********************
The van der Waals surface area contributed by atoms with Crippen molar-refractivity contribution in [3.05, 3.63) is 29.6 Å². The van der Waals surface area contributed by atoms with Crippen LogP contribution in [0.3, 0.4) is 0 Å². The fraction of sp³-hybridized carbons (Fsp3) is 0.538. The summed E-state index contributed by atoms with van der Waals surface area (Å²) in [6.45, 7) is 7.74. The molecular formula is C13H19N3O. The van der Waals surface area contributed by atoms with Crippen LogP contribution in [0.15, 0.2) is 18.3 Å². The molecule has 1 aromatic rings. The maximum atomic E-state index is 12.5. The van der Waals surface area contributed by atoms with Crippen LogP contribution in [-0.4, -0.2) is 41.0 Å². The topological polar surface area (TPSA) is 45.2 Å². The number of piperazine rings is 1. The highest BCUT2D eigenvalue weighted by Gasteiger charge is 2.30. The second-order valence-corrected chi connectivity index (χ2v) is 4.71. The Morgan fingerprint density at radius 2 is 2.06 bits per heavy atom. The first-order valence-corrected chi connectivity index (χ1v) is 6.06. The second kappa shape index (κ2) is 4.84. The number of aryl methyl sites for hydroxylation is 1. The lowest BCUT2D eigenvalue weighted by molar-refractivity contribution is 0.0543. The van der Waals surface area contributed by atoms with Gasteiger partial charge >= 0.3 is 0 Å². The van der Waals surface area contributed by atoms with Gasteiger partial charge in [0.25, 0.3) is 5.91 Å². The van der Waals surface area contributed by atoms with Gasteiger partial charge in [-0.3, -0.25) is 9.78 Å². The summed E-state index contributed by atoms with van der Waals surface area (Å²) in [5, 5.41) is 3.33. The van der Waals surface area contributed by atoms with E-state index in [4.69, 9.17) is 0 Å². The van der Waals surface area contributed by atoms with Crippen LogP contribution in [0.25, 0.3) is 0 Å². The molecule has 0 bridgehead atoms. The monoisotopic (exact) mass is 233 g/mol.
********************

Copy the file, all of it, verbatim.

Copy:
The van der Waals surface area contributed by atoms with Crippen molar-refractivity contribution in [3.05, 3.63) is 29.6 Å². The van der Waals surface area contributed by atoms with Crippen LogP contribution in [0.3, 0.4) is 0 Å². The fraction of sp³-hybridized carbons (Fsp3) is 0.538. The summed E-state index contributed by atoms with van der Waals surface area (Å²) in [6.45, 7) is 7.74. The molecular formula is C13H19N3O. The van der Waals surface area contributed by atoms with Crippen LogP contribution in [0.15, 0.2) is 18.3 Å². The molecule has 1 aromatic rings. The maximum atomic E-state index is 12.5. The van der Waals surface area contributed by atoms with Crippen LogP contribution in [-0.4, -0.2) is 41.0 Å². The topological polar surface area (TPSA) is 45.2 Å². The number of piperazine rings is 1. The highest BCUT2D eigenvalue weighted by Gasteiger charge is 2.30. The second-order valence-corrected chi connectivity index (χ2v) is 4.71. The Morgan fingerprint density at radius 2 is 2.06 bits per heavy atom. The first-order valence-corrected chi connectivity index (χ1v) is 6.06. The second kappa shape index (κ2) is 4.84. The number of aryl methyl sites for hydroxylation is 1. The lowest BCUT2D eigenvalue weighted by molar-refractivity contribution is 0.0543. The van der Waals surface area contributed by atoms with Gasteiger partial charge >= 0.3 is 0 Å². The van der Waals surface area contributed by atoms with Gasteiger partial charge in [0.25, 0.3) is 5.91 Å². The van der Waals surface area contributed by atoms with Gasteiger partial charge in [-0.3, -0.25) is 9.78 Å². The summed E-state index contributed by atoms with van der Waals surface area (Å²) in [5, 5.41) is 3.33. The van der Waals surface area contributed by atoms with E-state index in [4.69, 9.17) is 0 Å². The van der Waals surface area contributed by atoms with Crippen LogP contribution in [0.25, 0.3) is 0 Å². The molecule has 0 bridgehead atoms. The monoisotopic (exact) mass is 233 g/mol.